Breakfast before school is crucial for kids from preschool to high school


If there's one thing pediatricians, school nurses, teachers and nutritionists can agree on, it is the fact that children need a good breakfast before starting their school day.

Eight to 12 percent of kids in elementary and middle school skip breakfast; by the time they are in high school, up to 30 percent pass it by. Many studies have shown that this is detrimental to students' health and academic progress.

Studies back up healthy breakfasts

  • A University of Pennsylvania Nursing School study says kids who regularly eat breakfast score higher on verbal tests and performance IQ tests.
  • Scans show that kids who have eaten breakfast have more activity in their brains than those who don't.
  • A University of Missouri study has shown that kids who eat a healthy, protein-rich meal before school are less likely to snack on junk food later in the day.
  • University of Cardiff (Wales) researchers found that kids were twice as likely to achieve grades above average if they ate breakfast.
  • A Yale University study showed that kids who ate two breakfasts (one at home, one at school) rather than none were less likely to be obese or overweight than breakfast skippers.
  • A survey of Australian teachers reported that no-breakfast kids showed a lack of concentration and exhibited behavior problems, and that these kids lost two hours of learning per day.
  • The Federal School Breakfast Program has studied children participating in the program and the long-term effects of having breakfast. The kids miss fewer school days (1.5 days a year), they do better in math (17.5 percent higher grades), they are 20 percent more likely to graduate from high school and they are less likely to experience hunger as an adult.

Teens are especially prone to skipping breakfast

Teens have so much going on. They stay up late doing homework, doing part-time jobs, participating in extracurricular activities and conducting social lives. They are in perpetual motion, rushing out in the morning and not slowing down enough to eat. Their body clocks are geared to sleep later. Many girls are reluctant to eat in the morning because of fear of gaining weight. However, it has been shown that skipping breakfast can actually lead to weight gain. A 2008 study in the journal Pediatrics showed that regular breakfast eaters actually have lower Body Mass Indexes (BMIs) than non-eaters.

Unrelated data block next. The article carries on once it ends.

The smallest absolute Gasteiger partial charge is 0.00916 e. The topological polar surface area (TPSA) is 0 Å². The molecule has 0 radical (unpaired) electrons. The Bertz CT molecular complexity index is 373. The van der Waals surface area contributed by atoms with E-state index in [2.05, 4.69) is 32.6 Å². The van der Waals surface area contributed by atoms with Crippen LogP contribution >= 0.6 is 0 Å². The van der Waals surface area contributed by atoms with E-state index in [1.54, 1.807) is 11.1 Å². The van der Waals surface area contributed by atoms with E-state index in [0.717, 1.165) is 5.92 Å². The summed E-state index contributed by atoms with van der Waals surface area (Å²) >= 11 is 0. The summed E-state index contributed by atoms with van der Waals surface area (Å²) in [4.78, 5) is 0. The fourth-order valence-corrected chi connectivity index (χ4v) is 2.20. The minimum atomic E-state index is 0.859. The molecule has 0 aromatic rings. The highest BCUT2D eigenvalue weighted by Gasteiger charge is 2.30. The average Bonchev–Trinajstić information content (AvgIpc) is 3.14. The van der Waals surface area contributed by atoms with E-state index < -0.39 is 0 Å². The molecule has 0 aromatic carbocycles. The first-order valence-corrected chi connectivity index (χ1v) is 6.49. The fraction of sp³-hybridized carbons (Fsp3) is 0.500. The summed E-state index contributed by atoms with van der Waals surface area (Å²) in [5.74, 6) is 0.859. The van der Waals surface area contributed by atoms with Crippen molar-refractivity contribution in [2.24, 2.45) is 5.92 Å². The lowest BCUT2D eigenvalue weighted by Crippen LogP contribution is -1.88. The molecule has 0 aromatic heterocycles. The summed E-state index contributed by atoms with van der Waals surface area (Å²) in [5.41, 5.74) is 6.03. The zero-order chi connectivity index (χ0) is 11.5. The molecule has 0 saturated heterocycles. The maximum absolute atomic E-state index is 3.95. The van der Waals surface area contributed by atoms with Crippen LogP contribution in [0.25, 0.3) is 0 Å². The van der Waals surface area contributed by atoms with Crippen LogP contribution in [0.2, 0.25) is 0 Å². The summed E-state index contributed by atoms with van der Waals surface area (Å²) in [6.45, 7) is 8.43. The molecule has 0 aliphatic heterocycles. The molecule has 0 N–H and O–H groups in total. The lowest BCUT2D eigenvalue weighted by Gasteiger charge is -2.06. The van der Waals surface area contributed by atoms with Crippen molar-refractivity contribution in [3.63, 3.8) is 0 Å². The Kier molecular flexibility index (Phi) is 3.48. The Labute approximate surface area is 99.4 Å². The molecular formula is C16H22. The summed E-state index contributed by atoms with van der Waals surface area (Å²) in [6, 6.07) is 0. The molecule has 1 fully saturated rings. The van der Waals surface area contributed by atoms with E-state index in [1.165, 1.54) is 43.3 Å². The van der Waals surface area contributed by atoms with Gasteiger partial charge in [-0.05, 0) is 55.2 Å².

"We know the biggest predicter of overeating is undereating. Many of these kids skip breakfast and lunch but then go home and don't stop eating," says Marcie Beth Schneider, MD, of the American Academy of Pediatrics Committee on Nutrition. "Study after study shows that kids who eat breakfast function better. They do better in school and have better concentration and more energy."

What makes a good breakfast

Eating a pre-sweetened cereal and sugary breakfast bars may lead to a blood sugar crash later in the day. That may lead to lowered performance and loss of energy and concentration.

A good breakfast should consist of protein and carbohydrates. The physical and mental benefits-less hunger, fewer blood sugar ups and downs, better concentration, better problem solving-should last all day. And more generally, they should lead to better long-term health.

A few suggestions

  • Good high protein foods are eggs, lean meats and tofu.
  • Good carbs would be oatmeal, whole-wheat toast and whole-grain cereal with little or no sugar added.
  • Vegetables and fruits and 100 percent juice are good additions.
  • Calcium-rich foods like yogurt and milk are good for growing bones.
  • For the teen in a hurry, a supply of healthy breakfast bars or a homemade nutritious smoothie can be on hand as the teen heads toward the door.
  • Eating meals together as a family encourages kids to eat more healthfully. If the family can eat breakfast as a unit, so much the better.

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